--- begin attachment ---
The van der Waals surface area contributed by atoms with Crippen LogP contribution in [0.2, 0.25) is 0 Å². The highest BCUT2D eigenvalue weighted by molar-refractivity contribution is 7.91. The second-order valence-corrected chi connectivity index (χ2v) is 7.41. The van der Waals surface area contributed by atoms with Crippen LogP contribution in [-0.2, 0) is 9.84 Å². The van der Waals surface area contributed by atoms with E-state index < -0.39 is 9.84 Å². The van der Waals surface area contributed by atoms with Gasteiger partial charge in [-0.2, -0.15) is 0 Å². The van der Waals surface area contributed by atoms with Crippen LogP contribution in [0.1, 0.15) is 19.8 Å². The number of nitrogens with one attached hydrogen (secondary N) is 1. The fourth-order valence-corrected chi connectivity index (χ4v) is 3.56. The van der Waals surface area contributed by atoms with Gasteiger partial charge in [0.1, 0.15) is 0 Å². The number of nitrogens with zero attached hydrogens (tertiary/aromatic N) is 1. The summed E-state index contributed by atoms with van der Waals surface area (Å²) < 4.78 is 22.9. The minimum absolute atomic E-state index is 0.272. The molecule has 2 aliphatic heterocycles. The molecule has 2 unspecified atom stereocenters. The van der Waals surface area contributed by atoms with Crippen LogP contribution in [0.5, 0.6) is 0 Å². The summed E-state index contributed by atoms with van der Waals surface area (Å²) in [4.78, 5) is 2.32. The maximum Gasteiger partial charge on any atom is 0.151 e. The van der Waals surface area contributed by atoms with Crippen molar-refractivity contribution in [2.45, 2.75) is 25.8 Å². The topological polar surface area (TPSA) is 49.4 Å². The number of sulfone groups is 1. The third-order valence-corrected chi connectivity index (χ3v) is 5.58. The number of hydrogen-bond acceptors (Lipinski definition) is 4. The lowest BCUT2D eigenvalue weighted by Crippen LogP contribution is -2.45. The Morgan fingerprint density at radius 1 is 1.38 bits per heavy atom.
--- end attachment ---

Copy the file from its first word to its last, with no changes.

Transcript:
The van der Waals surface area contributed by atoms with Crippen LogP contribution in [0.2, 0.25) is 0 Å². The highest BCUT2D eigenvalue weighted by molar-refractivity contribution is 7.91. The second-order valence-corrected chi connectivity index (χ2v) is 7.41. The van der Waals surface area contributed by atoms with Crippen LogP contribution in [-0.2, 0) is 9.84 Å². The van der Waals surface area contributed by atoms with E-state index < -0.39 is 9.84 Å². The van der Waals surface area contributed by atoms with Gasteiger partial charge in [-0.2, -0.15) is 0 Å². The van der Waals surface area contributed by atoms with Crippen LogP contribution in [0.1, 0.15) is 19.8 Å². The number of nitrogens with one attached hydrogen (secondary N) is 1. The fourth-order valence-corrected chi connectivity index (χ4v) is 3.56. The van der Waals surface area contributed by atoms with Gasteiger partial charge in [0.1, 0.15) is 0 Å². The number of nitrogens with zero attached hydrogens (tertiary/aromatic N) is 1. The summed E-state index contributed by atoms with van der Waals surface area (Å²) < 4.78 is 22.9. The minimum absolute atomic E-state index is 0.272. The molecule has 2 aliphatic heterocycles. The molecule has 2 unspecified atom stereocenters. The van der Waals surface area contributed by atoms with Crippen LogP contribution in [0.5, 0.6) is 0 Å². The summed E-state index contributed by atoms with van der Waals surface area (Å²) in [4.78, 5) is 2.32. The maximum Gasteiger partial charge on any atom is 0.151 e. The van der Waals surface area contributed by atoms with Crippen molar-refractivity contribution in [2.45, 2.75) is 25.8 Å². The topological polar surface area (TPSA) is 49.4 Å². The number of sulfone groups is 1. The third-order valence-corrected chi connectivity index (χ3v) is 5.58. The number of hydrogen-bond acceptors (Lipinski definition) is 4. The lowest BCUT2D eigenvalue weighted by Crippen LogP contribution is -2.45. The Morgan fingerprint density at radius 1 is 1.38 bits per heavy atom.